Naloxone access in Canada has been increased in part by exempting it from its controlled substance status, along with the introduction of programs that provide education on naloxone administration and take-home kits for family members of persons using opioid drugs.16 Naloxone is available in more than 500 pharmacies throughout Alberta free of charge with a valid prescription. Physicians in Ontario may prescribe naloxone to public health units and substance abuse programs. In Saskatchewan, physicians can prescribe naloxone to friends and family of drug users, and in Manitoba, medical doctors may prescribe naloxone without seeing the patient.17In British Columbia, officials are preparing to open five supervised injection sites.18 There are already two sites in Vancouver, the first in North America.19
In June 2016, as part of a larger national drug strategy, Canada’s health minister unveiled a $40 million plan to create a national prescription drug monitoring program.
1 Brooner, et al.,“Drug Abuse Treatment Success Among Needle Exchange Participants,” Public Health Reports, 1998; vol. 133(supplement1): 129–139.
2 Smith, Nathan, “Four States Passed Needle Exchange Legislation in 2015, Two More in 2016.” May 24, 2016.
3 Burris, Scott, “Syringe Distribution Map.” March 1, 2016.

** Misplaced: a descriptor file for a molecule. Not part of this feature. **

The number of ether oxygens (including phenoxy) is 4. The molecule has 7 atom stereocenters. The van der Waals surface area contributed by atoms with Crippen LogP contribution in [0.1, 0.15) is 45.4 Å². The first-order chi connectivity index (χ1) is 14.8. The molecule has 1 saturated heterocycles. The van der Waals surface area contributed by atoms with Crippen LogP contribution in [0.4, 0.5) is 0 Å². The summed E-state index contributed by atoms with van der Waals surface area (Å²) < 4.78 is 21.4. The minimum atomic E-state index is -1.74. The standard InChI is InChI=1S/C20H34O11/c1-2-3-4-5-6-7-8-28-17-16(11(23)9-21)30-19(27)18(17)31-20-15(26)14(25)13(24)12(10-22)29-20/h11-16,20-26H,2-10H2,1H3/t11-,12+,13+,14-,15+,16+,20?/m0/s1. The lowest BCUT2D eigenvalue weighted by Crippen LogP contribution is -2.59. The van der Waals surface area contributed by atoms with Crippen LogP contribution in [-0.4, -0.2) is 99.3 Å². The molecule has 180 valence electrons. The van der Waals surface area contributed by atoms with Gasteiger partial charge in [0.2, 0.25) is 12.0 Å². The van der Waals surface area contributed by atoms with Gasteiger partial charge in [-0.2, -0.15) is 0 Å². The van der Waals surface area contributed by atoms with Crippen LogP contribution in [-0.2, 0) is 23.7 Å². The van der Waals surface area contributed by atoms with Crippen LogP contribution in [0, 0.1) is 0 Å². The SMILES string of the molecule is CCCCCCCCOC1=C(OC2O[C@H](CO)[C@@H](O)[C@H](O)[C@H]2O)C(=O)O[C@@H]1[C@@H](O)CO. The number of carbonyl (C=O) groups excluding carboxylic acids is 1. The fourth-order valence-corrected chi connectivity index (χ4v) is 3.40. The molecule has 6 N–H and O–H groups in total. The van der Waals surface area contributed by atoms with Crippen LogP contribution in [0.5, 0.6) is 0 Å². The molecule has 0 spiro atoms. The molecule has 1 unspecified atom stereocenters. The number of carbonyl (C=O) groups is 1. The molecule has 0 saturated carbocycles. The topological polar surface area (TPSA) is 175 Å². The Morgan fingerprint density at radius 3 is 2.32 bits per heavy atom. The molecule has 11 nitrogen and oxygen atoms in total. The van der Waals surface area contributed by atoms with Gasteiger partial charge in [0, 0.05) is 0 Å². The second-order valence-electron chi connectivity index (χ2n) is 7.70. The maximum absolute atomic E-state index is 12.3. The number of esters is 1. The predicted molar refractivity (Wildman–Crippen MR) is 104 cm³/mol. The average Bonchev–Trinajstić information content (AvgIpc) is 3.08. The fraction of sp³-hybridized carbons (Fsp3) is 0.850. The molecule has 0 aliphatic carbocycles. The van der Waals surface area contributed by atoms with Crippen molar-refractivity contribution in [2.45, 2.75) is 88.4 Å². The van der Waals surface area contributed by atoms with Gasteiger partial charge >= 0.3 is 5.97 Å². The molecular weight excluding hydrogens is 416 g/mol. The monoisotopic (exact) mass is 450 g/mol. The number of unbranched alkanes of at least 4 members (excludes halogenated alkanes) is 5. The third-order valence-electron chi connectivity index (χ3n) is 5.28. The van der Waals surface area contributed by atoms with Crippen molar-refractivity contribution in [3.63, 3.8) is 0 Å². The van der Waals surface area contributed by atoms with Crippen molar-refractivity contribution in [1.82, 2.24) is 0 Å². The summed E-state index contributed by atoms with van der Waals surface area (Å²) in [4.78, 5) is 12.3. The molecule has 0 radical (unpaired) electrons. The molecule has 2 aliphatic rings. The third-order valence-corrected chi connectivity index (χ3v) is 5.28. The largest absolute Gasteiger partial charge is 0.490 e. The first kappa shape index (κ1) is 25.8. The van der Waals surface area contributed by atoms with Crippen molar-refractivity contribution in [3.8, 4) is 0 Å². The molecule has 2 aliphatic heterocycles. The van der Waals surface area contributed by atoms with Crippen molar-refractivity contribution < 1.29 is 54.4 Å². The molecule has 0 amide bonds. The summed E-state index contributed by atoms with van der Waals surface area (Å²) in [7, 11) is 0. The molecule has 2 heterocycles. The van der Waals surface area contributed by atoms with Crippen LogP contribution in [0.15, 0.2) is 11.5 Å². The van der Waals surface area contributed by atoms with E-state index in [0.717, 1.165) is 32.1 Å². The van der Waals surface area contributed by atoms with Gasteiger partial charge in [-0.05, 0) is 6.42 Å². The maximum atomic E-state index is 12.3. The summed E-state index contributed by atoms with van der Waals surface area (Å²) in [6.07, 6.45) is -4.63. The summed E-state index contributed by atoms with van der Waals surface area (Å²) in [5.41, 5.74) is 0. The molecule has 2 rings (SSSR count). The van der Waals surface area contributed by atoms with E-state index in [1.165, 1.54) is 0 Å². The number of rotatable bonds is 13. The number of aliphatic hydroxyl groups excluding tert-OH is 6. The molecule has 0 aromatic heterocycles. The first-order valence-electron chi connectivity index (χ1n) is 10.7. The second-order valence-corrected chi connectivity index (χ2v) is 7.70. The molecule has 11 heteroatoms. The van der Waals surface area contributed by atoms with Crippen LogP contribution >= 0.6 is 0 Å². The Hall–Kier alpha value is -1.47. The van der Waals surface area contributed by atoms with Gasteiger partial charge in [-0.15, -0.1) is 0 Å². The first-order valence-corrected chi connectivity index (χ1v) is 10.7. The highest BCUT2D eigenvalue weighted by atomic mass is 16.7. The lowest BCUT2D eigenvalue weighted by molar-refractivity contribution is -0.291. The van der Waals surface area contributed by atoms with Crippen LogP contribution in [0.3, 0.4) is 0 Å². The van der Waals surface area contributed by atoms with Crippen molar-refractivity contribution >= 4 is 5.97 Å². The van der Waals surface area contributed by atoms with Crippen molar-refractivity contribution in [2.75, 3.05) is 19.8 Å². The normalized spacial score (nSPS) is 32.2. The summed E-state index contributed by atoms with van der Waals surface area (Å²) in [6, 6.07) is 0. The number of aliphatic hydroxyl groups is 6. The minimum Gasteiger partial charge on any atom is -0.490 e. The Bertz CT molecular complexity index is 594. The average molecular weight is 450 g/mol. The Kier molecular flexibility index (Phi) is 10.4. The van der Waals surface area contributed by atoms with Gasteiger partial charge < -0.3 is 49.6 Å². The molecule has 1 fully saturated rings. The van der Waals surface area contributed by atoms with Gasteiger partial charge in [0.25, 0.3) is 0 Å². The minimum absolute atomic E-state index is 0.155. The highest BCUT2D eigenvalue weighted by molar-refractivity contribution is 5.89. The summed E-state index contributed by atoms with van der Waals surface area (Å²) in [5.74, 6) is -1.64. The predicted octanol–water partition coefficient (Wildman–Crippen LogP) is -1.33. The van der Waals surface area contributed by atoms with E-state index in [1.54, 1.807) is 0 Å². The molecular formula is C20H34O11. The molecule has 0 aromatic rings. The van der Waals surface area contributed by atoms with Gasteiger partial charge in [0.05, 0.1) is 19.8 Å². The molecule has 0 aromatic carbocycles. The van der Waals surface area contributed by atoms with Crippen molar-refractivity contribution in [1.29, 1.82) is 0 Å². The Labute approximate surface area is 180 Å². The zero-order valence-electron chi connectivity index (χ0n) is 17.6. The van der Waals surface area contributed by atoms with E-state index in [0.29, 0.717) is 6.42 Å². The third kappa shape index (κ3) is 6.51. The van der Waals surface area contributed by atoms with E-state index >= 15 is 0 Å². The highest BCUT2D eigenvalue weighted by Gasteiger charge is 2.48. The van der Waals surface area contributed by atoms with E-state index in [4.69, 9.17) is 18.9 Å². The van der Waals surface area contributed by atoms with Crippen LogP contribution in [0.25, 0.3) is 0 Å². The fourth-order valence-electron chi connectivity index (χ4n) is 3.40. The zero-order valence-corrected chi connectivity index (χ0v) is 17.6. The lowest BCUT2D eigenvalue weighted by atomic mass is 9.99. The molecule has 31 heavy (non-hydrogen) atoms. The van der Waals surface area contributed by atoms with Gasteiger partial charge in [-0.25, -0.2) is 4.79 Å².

4 Britton, Tara. “Syringe Exchange Programs in Ohio.” The Center for Community Solutions. March 2016.
5 Network for Public Health Law. “Legal Interventions to Reduce Overdose Mortality: Naloxone Access and Overdose Good Samaritan Laws." June 2016.
6 San Francisco Department of Public Health, “Naloxone for opioid safety,” p. 4. January 2015.
7 State of Ohio Board of Pharmacy, “Law Enforcement Agencies Seeking to Obtain Naloxone Hydrochloride (Narcan).” Jan. 1, 2016.
8 Michigan Legislature. Feb. 17, 2016. House Bill 5379. Retrieved June 22, 2016.
9 Network for Public Health Law.
12 Tabachnick, Cara. “Breaking Good: Vivitrol, a new drug given as a monthly shot, is helping addicts stay clean.” The Washington Post. March 13, 2015.
13 The American Society of Addiction Medications. “Advancing Access to Addiction Medications; Implications for Opioid Addiction Treatment.” June 2013.
14 Prescription Drug Monitoring Program Center of Excellence at Brandeis, “PDMP prescriber use mandates: characteristics, current status, and outcomes in selected states.” May 2016.
15 Prescription Drug Monitoring Program Training and Technical Assistance Center. “Criteria for Mandatory Enrollment of Query of PDMP.” July 1, 2016.
16 Health Canada, “Section 56 Class Exemption for Barbituric Acid and its Salts, Naloxegol and its Salts, Methylnaltrexone and its Salts, and the Salts of Nalmefene, Naloxone and Naltrexone.” May 26, 2016.
17 CCENDU Bulletin, “The Availability of Take-Home Naloxone in Canada,” March 2016.
18 Laanela, Mike. “Five new supervised injections sites coming to fight Vancouver’s fentanyl overdose crisis.” CBC News. June 10, 2016.
19 Westfall, Jordan. “Federal response may worsen overdose epidemic.” July 1, 2016. Vancouver Sun.